Real numbers don't exist in Larson's discrete system. In his system, motion is postulated to exist in discrete units, with two reciprocal aspects, space and time. I guess we could agree with Kronecker on this: "God made the integers. All else is the invention of man."dbundy wrote:

"Adding, multiplying, subtracting & dividing these numbers is as straightforward as doing so with the so-called Reals; that is to say, the numbers are ordered and their operations are distributive, commutative and associative, regardless of their dimension."

"So-called Reals?" What do you call them?

A "real" number defines an ordered set, with properties of distribution, commutation and associativity. Not the other way around. "Imaginary" numbers also have these properties because the operators are just axis designations and the magnitudes are of the real set. 2i + 3i = 3i + 2i; 2i * 3i = 3i * 2i. All it says is that you are doing a "real" operation on the "i" axis--could just as well be X, Y or Z, as well as i, j or k. You lose these properties when you exceed the single dimension that real numbers define, because we have no way to express an ordered set of planes or volumes, without reducing it to a single property such as area or volume--to stick it back on the 1D, real ordered set as a projection. Complex operations confuse people because they represent spin or twist, which cannot be represented by a displacement on a straight line--it requires a plane (Argand plane) to do it, which means you've lost the ordered set and therefore, the properties associated with the "real" line. This is the situation with straight lines, as well. A rectangle of (3,2) is not the same rectangle of (2,3), yet they are both "reals" and have the same area.

The trouble comes back to numbers and geometry again. There are geometric magnitudes for every number, but the converse is not true: there are geometric magnitudes for which there are no numbers. We can make symbols to represent such numbers, as we need to work with geometry algebraically, and that's a good thing, since modern science and technology would not exist without them, but the fact remains that there is this terrible incompatibility between discreet numbers and continuous geometry. Squaring the circle is impossible, which ultimately makes general relativity and quantum mechanics incompatible, theoretically. This is the biggest unsolved problem in theoretical physics.

The reason the algebraic properties are lost in the vector number system, as the dimensions of the system increase, is due to the fact that vector motion requires a starting and ending point in one "direction." There is no problem with 0d numbers, as the quantity of a collection of points (0d numbers) can be increased or decreased in one of two "directions," positive or negative "directions," to zero. However, if we extend these numbers to one dimension, we have to do so by means of rotation, and the starting and ending points we need to represent arc-lengths on a circle have to be arbitrarily chosen, because there's no way to say that one starting or ending point on the circle is greater or lessor than another.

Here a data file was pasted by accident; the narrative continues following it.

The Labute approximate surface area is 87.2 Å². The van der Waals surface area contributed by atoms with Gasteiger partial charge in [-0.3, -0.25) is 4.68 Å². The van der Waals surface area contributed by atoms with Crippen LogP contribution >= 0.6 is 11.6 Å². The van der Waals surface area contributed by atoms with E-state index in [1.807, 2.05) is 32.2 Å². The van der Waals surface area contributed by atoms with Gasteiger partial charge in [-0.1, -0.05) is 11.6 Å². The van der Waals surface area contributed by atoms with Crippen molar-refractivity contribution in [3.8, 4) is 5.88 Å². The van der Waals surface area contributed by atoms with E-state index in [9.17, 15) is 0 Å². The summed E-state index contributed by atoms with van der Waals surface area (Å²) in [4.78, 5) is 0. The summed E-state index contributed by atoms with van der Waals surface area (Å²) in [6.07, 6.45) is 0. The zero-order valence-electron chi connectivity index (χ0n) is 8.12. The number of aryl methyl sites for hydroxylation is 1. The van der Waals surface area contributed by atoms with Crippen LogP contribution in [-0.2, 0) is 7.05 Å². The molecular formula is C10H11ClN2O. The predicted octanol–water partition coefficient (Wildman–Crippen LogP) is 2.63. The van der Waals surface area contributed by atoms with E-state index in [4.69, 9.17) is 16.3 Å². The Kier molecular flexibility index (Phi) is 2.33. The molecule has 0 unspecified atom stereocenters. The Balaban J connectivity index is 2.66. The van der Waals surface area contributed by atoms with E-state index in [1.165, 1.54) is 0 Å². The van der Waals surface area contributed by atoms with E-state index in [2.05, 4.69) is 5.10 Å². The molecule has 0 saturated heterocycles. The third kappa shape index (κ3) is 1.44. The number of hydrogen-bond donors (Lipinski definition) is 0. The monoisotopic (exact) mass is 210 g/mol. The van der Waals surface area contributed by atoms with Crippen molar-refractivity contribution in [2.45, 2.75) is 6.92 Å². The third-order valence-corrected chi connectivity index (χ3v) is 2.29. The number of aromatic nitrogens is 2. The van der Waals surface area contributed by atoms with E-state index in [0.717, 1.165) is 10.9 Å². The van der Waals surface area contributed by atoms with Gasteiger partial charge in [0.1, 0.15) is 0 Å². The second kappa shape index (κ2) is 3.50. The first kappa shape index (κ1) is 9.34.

Extending the numbers to two dimensions we not only lose the ordered property, but we also lose the commutative property because it's required to rotate the sphere of interest to point to the desired location on the surface, and this rotation now has multiple "directional" possibilities, making the outcome dependent upon the order of operations.

Of course, extending the numbers to three dimensions, really becomes problematic, because we've run out of dimensions at this point. There is no such thing as a fourth dimension, in Euclidean geometry, so it has to be invented and the operations required to manipulate these numbers is so order dependent that they lose the associative property.

Now, again these number systems correspond to vector motion; that is, change of position in one "direction" at a time. Rotation enables us to change the number of dimensions in which this motion is effective, but not without sacrificing something, in each higher dimension. This is not the case with number systems based on scalar motion, because it is motion in all possible "directions," of a given dimension, simultaneously. The binary expansion of the Tetraktys captures this dimensional truth and its relation to geometry through its correspondence with Larson's cube.

I know these scalar concepts are unfamiliar and may seem strange, but if you will start from the beginning and work your way through them, I think you will find that they are an exciting and useful way of developing Larson's new system of theory. At any rate, I do appreciate your engaging comments daniel. I hope you will continue.